CL: Yes, and it is crushing to see their need to be carried but know they’re just a little too big for our carriers… We have encountered many small children who, once they see how comfortable their toddler sibling is in a carrier, they want to get in too! We assess each case by size, and try to fit as many as is safe in carriers. We do bring over a small amount of framed backpack carriers, although the cost to ship them is prohibitive, in order to accommodate some special cases, such as children with injuries which make walking torture for them. I will never forget, we met a thirteen year old girl–who was traveling alone with her little brother who was about four years old–kept begging us for a carrier. We kept gesturing that he’s too big and needs to walk, and finally a man came over to us and explained that the little boy had an injured foot and would not be able to continue on his journey. So we made an Ergo carrier as big as we could and he fit in it, on his sister’s back, his legs dangling. The sister kept thanking us and I could see even though she would now be carrying him a great distance, a weight was lifted off her shoulders because she knew they wouldn’t get left behind. The sight of her carrying her little brother had us all in tears.

HPM: I imagine you have many moving stories to tell–sacrificial love is so striking when given from those with so little themselves… How many times are you traveling to Greece at the moment? Tell us a bit more about the focus of CTF.

CL: Well, the wave of refugees has slowed down a bit since winter came, so at the moment we are making two trips a month. We anticipate the numbers to pick up once spring is here and the weather is better, so are planning on three 10-day trips per month. So far, Athens had worked great, because all the refugees get picked up from the islands by the ferries–it’s kind of like a grayhound service–and get dropped off in Athens. It’s still relatively early in their journey, so getting fitted for a carrier in Athens works well so far.

Part of our success is that we’re very flexible. CTF is run primarily by moms and we know how to go with the flow. As an organization our mission is twofold: we want to help refugees, but we also want to empower individuals to make a direct, meaningful impact in the life of refugees. We have a responsibility towards our volunteers as much as towards the refugees. There is such an incredible hunger to help–many moms were frustrated, just as I was, after seeing the horrors of this humanitarian crisis and not knowing how to help. Giving a baby carrier that’s gathering dust in their home is such a brilliant way to help a fellow parent. A baby carrier is something very meaningful, it’s not cheap, it’s worn and loved, it’s not an item you’d part with easily necessarily, but it’s an item that will make a direct, meaningful impact in the life of a refugee. Because we are not a huge organization, we are able to be flexible with the needs of the people we serve, so for example, we became aware of the need for flashlights and solar blankets, so we bought some and tucked them into the carrier pouches. Everything we do revolves around the baby carriers because this is our focus, but there are plenty of items we can fit into the pockets of the carriers as the need arises. We often sneak snacks and toiletries in with the carriers.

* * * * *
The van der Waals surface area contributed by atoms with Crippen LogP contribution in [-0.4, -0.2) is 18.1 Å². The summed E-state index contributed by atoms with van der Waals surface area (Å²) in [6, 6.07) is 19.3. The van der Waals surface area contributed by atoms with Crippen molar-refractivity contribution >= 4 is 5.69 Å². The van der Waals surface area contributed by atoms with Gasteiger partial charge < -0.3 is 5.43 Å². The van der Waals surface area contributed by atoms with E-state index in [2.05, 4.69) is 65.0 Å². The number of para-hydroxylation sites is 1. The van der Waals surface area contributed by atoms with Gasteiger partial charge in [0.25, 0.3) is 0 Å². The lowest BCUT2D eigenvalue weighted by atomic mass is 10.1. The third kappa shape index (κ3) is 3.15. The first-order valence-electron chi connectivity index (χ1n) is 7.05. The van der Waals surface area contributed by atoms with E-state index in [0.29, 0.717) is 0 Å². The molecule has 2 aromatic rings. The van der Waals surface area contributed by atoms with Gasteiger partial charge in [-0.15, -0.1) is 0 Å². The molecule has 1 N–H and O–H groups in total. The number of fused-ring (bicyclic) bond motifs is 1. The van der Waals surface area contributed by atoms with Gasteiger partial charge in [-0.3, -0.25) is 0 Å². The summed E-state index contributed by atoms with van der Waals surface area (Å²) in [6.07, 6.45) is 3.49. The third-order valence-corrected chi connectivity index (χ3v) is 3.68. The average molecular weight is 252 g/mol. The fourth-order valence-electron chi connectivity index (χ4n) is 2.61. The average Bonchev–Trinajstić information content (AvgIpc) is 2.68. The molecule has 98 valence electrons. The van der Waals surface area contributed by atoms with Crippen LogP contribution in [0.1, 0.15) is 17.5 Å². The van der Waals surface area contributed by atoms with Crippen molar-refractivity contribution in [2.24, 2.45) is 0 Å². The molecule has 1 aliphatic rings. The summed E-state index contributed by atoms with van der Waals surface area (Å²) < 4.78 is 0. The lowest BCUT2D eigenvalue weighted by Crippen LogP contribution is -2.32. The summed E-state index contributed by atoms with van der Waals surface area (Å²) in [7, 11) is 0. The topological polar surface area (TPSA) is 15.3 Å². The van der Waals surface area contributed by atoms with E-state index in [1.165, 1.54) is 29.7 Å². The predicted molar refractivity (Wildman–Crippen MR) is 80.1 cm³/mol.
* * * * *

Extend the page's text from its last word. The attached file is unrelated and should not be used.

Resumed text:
My little effort to help has turned into a grassroots movement, which has now turned into a non-profit with 5,000 volunteers and a volunteer staff of eighty people.

It might not be a lifestyle choice for Syrian women to babywear, but to those who doubt our cause, I say, neither is being a refugee, and neither is walking 300 miles.

HPM: What do you see in the future for CTF? Once this crisis is over, will you focus on another areas?

CL: I feel we will always focus on refugees and displaced families, however, this being the biggest humanitarian crisis since WW2, even if the war in Syria ended today, people will continue to flee and not return, because there is no infrastructure or sustainable economy. This country will take years to rebuild. We are open to working with other non profits, delivering baby carriers to refugees in the European countries they travel through, and even working in the US with asylum seekers.


HPM: Aside from motherhood, which you’ve been enjoying for two years now, do you consider CTF your calling?

CL: Absolutely. I am very passionate about helping fellow parents in this way. Sometimes it feels like carriers have taken over my life–especially when a Fedex truck arrives, packed with donated carriers, and our warehouse is bursting at the seams!

HPM: I am so glad you’ve taken this on, and you are in a position to inspire people all over the world to help parents in need. I am sure our readers and fans will want to help when they read about CTF, because HPM is a community of compassionate parents, mentors, and educators who also share a passion for babywearing! What can we do, now that we’ve learned about the needs of refugees in Greece?

CL: Thank you! We encourage people to donate their used baby carriers along with $5 (to cover the cost of shipping it to Greece and getting it fitted) on our Indiegogo account (

We only accept soft structured carriers, primarily because we have about three minutes to fit the carrier on each parent. Factoring in the language barrier, it’s just not practical to teach someone to wrap in three minutes only with gestures.

Whoever feels moved to volunteer within our organization, our website has all the information on how to become a volunteer. (

HPM: Wonderful. Thank you so much for spending time with us today Cristal. It’s been a pleasure to hear more about you and CTF. Keep up the good work! The HPM community admires and supports you.

CL: Thank you for the opportunity to spread the word about our work!